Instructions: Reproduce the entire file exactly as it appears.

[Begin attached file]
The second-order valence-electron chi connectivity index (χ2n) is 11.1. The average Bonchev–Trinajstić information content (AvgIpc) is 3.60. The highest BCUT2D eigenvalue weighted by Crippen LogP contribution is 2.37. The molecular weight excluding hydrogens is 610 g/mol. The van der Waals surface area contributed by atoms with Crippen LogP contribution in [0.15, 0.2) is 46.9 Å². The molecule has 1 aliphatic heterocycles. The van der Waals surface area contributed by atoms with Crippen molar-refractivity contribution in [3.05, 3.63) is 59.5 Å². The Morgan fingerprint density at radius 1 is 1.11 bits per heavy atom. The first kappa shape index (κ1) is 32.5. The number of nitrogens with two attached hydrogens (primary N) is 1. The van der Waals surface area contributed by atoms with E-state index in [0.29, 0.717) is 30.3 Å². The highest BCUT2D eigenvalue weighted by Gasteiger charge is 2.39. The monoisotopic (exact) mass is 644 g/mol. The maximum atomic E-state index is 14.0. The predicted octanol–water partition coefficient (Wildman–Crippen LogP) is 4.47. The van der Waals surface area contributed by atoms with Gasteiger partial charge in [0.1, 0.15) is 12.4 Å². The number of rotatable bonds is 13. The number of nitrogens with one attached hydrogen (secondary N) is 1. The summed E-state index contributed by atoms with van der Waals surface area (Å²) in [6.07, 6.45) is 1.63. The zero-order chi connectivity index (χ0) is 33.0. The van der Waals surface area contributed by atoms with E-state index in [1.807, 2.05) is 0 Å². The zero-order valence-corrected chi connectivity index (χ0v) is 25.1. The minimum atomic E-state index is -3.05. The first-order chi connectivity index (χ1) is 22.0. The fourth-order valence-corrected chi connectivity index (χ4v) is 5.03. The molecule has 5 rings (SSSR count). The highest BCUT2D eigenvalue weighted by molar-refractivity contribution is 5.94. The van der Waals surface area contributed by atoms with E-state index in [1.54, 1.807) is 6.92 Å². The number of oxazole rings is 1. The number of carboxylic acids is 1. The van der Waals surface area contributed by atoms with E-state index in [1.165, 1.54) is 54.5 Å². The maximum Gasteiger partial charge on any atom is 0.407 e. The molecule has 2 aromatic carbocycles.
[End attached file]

The second-order valence-electron chi connectivity index (χ2n) is 11.1. The average Bonchev–Trinajstić information content (AvgIpc) is 3.60. The highest BCUT2D eigenvalue weighted by Crippen LogP contribution is 2.37. The molecular weight excluding hydrogens is 610 g/mol. The van der Waals surface area contributed by atoms with Crippen LogP contribution in [0.15, 0.2) is 46.9 Å². The molecule has 1 aliphatic heterocycles. The van der Waals surface area contributed by atoms with Crippen molar-refractivity contribution in [3.05, 3.63) is 59.5 Å². The Morgan fingerprint density at radius 1 is 1.11 bits per heavy atom. The first kappa shape index (κ1) is 32.5. The number of nitrogens with two attached hydrogens (primary N) is 1. The van der Waals surface area contributed by atoms with E-state index in [0.29, 0.717) is 30.3 Å². The highest BCUT2D eigenvalue weighted by Gasteiger charge is 2.39. The monoisotopic (exact) mass is 644 g/mol. The maximum atomic E-state index is 14.0. The predicted octanol–water partition coefficient (Wildman–Crippen LogP) is 4.47. The van der Waals surface area contributed by atoms with Gasteiger partial charge in [0.1, 0.15) is 12.4 Å². The number of rotatable bonds is 13. The number of nitrogens with one attached hydrogen (secondary N) is 1. The summed E-state index contributed by atoms with van der Waals surface area (Å²) in [6.07, 6.45) is 1.63. The zero-order chi connectivity index (χ0) is 33.0. The van der Waals surface area contributed by atoms with E-state index in [1.807, 2.05) is 0 Å². The zero-order valence-corrected chi connectivity index (χ0v) is 25.1. The minimum atomic E-state index is -3.05. The first-order chi connectivity index (χ1) is 22.0. The fourth-order valence-corrected chi connectivity index (χ4v) is 5.03. The molecule has 5 rings (SSSR count). The highest BCUT2D eigenvalue weighted by molar-refractivity contribution is 5.94. The van der Waals surface area contributed by atoms with E-state index in [1.54, 1.807) is 6.92 Å². The number of oxazole rings is 1. The number of carboxylic acids is 1. The van der Waals surface area contributed by atoms with E-state index in [1.165, 1.54) is 54.5 Å². The maximum Gasteiger partial charge on any atom is 0.407 e. The molecule has 2 aromatic carbocycles.